Boredom? We don’t know the meaning of the word here.

As the cable car makes its way up from the valley station at Betten towards Bettmeralp in the Aletsch Arena, Sven Furrer forgets all about his car, parked below and now growing smaller and smaller. During the seven-minute journey he is much more interested in trying to catch a glimpse of the grazing deer or drinking in the panoramic view of Switzerland’s most striking 4000-metre peaks as it unfolds before him. He is happy to travel in silence, lost in his own thoughts and marvelling anew at how everyday life recedes more and more into the distance with each of the 1,200 metres in altitude he climbs – and also at how liberating that feels. However, with 18-month-old daughter Lilou in his arms and surrounded by his sons Janis (13), Lias (11), and Matis (8), all gesticulating loudly, determined to share their observations and feelings with their dad, this is no easy feat.

Meanwhile, his wife Eveline, 42, has other worries. She checks that all the bikes and luggage really have made it into the gondola. Everything seems to be in order. “When the doors open at the top station, 2,000 metres above sea level, and we breathe in the good, fresh mountain air, then we know we’ve arrived and immediately get into holiday mode,” reveals Furrer. Bettmeralp, a car-free village with 400 inhabitants – situated at the heart of the Aletsch Arena, between Riederalp and Fiescheralp, at an altitude of 2,000 metres – is the second home of this well-known comedian and his family. This is where they own a beautiful apartment; this is where they spend three weeks in winter and three to four weeks in summer.

“I used to come to the Aletsch area on holiday when I was young,” says Furrer, who is originally from Brig, but has spent 25 years living ‘in exile’ in the north of Switzerland. “I have a lot of memories of this sunny high plateau above the Rhône Valley. And maybe that’s why I feel a deep-seated sense of security whenever I come back here.” His family now also feel at home in this beautiful part of the world. “The Aletsch region is a place to get away from it all, perfect for nature holidays and ideal for kids,” says Eveline Furrer enthusiastically. “From the youngest to the oldest, they all find something to keep them happy.” Janis likes to play golf on the 9-hole course at Riederalp, Lias would rather fish in the Bettmersee lake, Matis wants to take part in the "Marotte" children’s circus workshop, Eveline prefers going on long walks with Lilou in the pram, while Sven likes the idea of a hike. In the Aletsch Arena, the six-strong family can easily do all these different things in a single day. Furrer: “There’s an unbelievable variety of activities available in such a small area. And the children can safely enjoy them on their own.”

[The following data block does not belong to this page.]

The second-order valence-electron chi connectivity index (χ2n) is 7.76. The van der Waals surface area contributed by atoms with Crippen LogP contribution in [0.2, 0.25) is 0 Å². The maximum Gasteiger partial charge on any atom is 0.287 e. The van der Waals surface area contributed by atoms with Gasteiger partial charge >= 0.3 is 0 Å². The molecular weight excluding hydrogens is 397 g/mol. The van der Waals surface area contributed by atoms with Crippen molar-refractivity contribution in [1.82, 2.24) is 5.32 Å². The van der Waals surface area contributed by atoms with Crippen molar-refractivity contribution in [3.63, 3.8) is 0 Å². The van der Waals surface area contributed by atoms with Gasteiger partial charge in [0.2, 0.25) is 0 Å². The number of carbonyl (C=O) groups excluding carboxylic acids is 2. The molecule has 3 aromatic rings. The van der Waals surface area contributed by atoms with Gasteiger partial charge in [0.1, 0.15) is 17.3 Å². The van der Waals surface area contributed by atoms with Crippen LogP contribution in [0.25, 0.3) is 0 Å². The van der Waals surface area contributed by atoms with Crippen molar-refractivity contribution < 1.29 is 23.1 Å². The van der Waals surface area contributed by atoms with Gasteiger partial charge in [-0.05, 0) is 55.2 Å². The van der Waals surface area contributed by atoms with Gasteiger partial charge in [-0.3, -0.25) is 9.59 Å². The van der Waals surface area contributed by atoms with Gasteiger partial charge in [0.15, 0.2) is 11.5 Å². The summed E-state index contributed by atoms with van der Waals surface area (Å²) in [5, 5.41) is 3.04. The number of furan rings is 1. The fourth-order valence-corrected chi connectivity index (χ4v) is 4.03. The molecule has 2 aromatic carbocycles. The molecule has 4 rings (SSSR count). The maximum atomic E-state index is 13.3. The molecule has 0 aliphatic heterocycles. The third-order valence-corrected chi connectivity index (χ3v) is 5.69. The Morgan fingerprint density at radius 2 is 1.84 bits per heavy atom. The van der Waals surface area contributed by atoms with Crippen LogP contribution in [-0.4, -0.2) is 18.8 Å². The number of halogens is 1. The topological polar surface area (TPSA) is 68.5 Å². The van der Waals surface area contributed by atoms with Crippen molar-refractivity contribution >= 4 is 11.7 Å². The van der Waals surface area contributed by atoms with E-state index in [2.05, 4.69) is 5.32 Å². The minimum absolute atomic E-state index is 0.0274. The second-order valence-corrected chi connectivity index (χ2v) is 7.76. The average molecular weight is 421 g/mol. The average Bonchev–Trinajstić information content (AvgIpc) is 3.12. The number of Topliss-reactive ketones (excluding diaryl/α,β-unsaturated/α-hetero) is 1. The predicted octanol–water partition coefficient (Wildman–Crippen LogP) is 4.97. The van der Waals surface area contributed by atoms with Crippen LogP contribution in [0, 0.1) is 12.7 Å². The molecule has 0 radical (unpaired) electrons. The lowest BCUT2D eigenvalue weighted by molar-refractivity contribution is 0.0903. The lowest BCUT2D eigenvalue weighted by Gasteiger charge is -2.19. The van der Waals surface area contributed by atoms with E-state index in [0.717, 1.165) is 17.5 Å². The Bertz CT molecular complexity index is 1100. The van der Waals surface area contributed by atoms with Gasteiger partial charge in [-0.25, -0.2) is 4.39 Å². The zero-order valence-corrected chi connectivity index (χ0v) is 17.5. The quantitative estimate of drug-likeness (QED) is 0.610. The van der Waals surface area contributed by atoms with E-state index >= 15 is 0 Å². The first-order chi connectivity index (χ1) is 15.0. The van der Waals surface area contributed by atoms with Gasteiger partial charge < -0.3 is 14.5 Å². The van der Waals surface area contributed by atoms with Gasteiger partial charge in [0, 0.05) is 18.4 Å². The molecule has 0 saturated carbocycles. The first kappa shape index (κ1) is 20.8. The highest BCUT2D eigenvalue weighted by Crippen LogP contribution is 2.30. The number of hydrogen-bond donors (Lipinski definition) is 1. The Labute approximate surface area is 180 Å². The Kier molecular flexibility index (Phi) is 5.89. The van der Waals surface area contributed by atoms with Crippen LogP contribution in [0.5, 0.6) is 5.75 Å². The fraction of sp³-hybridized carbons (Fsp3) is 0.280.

Ghiacciaio d'Aletsch, Vallese

But the Furrers especially like doing things together. Hiking in the Aletsch Forest, for example, where the oldest tree in Switzerland is to be found. Or visiting the Pro Natura centre in the Villa Cassel at Riederfurka, where Winston Churchill once spent the summer. A picnic by the mountain stream where they build dams in the water, hiring pedalos at Bettmersee, watching wildlife with the gamekeeper, visiting the rope park or going on a mountain bike tour are just as much fun. “We have great plans this summer. I want to go on a tour across the Aletsch Glacier with my three boys and a mountain guide,” Furrer tells us. The youngsters have already found out lots of interesting facts about the 23-kilometre river of ice – the longest in the Alps – at the multimedia Eiswelt (“Ice World”) exhibition at Bettmerhorn. And as with any successful family holiday, they don’t let any bad weather spoil the fun. Furrer: “That’s when we enjoy playing games or card games. There’s no such thing as boredom or being in a bad mood in the Aletsch Arena.”

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